Merry Christmas and Happy New Year! After a fantastic semester, it is great to be home for the holiday season! Many people are surprised to hear that Ohio is actually significantly colder and snowier than St Andrews. The combination of the mild but blustery climate of St Andrews and the balmy yet drizzly winters of Williamsburg leaves me dreadfully unprepared to face any real winter weather, like the snow which has accumulated in drifts of almost four inches outside my window (a meagre snowfall by Ohioan standards, but my standard of substantial snowfall has changed drastically in the past three years). I guess that is just another good excuse to spend most of my annual Christmas break nestled inside spending time with my family and sipping tea!
You might expect the college experience even the ‘unconventional’ one which this blog relates to reach a sort of steady, even a dull pace in its middle years, a forward but not dramatic progression toward its end, graduation. To some degree, this is true: after a year of college or a year settling into any new place things do seem to calm down until you begin looking ahead to the next move. Routines are set, the constancy of friendships fills days with unfailing laughter and fellowship, and you feel that you have officially mastered the art of studenting, a completely made up word which here means being and acting like a college student.
Just then, after the end of your second year or part way through your third, an unpleasant and unshakeable awareness of the approaching conclusion to this great adventure creeps up behind your chair while you sit poring over your medieval poetry readings—or what have you—and you know that if your blog about the college experience is really to be an authentic account, you will eventually have to write about this feeling of mid-college crisis, even if you do put it off for a good long while beforehand. And so, here we are.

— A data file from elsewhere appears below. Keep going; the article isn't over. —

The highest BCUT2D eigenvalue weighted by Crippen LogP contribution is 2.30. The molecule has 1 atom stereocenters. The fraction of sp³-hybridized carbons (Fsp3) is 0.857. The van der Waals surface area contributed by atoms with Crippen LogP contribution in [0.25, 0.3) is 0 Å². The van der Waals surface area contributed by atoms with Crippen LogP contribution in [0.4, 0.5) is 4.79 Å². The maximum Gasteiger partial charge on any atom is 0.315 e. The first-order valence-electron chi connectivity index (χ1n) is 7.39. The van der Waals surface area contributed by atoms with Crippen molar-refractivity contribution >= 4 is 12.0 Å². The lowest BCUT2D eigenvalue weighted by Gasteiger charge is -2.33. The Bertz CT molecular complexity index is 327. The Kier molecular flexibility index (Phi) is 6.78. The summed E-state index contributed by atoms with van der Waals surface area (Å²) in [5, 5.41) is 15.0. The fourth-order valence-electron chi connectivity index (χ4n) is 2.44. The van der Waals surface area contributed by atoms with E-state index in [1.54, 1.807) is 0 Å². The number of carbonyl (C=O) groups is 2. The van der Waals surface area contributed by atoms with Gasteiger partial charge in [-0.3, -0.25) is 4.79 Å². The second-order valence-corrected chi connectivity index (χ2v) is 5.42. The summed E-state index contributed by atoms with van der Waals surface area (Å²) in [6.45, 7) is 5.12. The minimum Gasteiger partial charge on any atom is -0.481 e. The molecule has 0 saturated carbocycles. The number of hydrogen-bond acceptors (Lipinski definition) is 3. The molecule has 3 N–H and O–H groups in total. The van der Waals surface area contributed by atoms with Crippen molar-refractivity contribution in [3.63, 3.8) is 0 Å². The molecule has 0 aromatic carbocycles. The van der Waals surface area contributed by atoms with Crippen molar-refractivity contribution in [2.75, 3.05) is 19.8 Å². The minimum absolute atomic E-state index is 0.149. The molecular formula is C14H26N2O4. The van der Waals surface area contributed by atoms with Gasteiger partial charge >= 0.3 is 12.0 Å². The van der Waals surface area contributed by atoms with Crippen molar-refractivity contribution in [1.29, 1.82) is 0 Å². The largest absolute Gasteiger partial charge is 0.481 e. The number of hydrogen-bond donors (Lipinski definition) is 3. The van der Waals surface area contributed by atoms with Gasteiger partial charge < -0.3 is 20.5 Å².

Now, with three unforgettable semesters in St Andrews behind me, it is bittersweet but more bitter than sweet to admit that I only have one more to go! I guess my New Year’s resolution is to not let this fact or the fact that after that semester I have only one more year of study in the Joint Degree Programme dampen my spirits. If this programme teaches its participants anything it is how to cope with changes, and as amazing as the past two and half years have been in spite of changes and challenges I have faith that nothing can prevent the next one and a half from being equally amazing!
Academic families are one of St Andrews’ most beloved traditions. Each fall, third-year students ‘adopt’ first-year students—first-year in this case also applies to study-abroad students and students beginning their graduate studies. Traditionally, academic parents served as mentors for their sons and daughters to help them adjust to university life and learn their way around town. Today, academic families are usually more like close friend groups than academic mentorships. Since I am a third-year student, I had the joy of adopting an academic son and an academic daughter, both of whom are older than me, ironically enough! Joined by my academic parents and siblings, our little family had a lot of fun this semester.
The most exciting time for every academic family is the infamous Raisin Weekend. This tradition is the main reason for St Andrews’ reputation for wild parties, and I wrote all about it in this post last year. Our academic family had a much tamer Raisin Weekend than most, but we certainly enjoyed playing goofy party games and sipping tea and hot chocolate! Throughout the semester, we spent plenty of quality family time golfing on the putting course, playing table-tennis, and accomplishing the monumental feat of eating a whole twelve scoop sundae from St Andrews’ beloved Jannetta’s gelato shop. I could not have asked for a better academic family!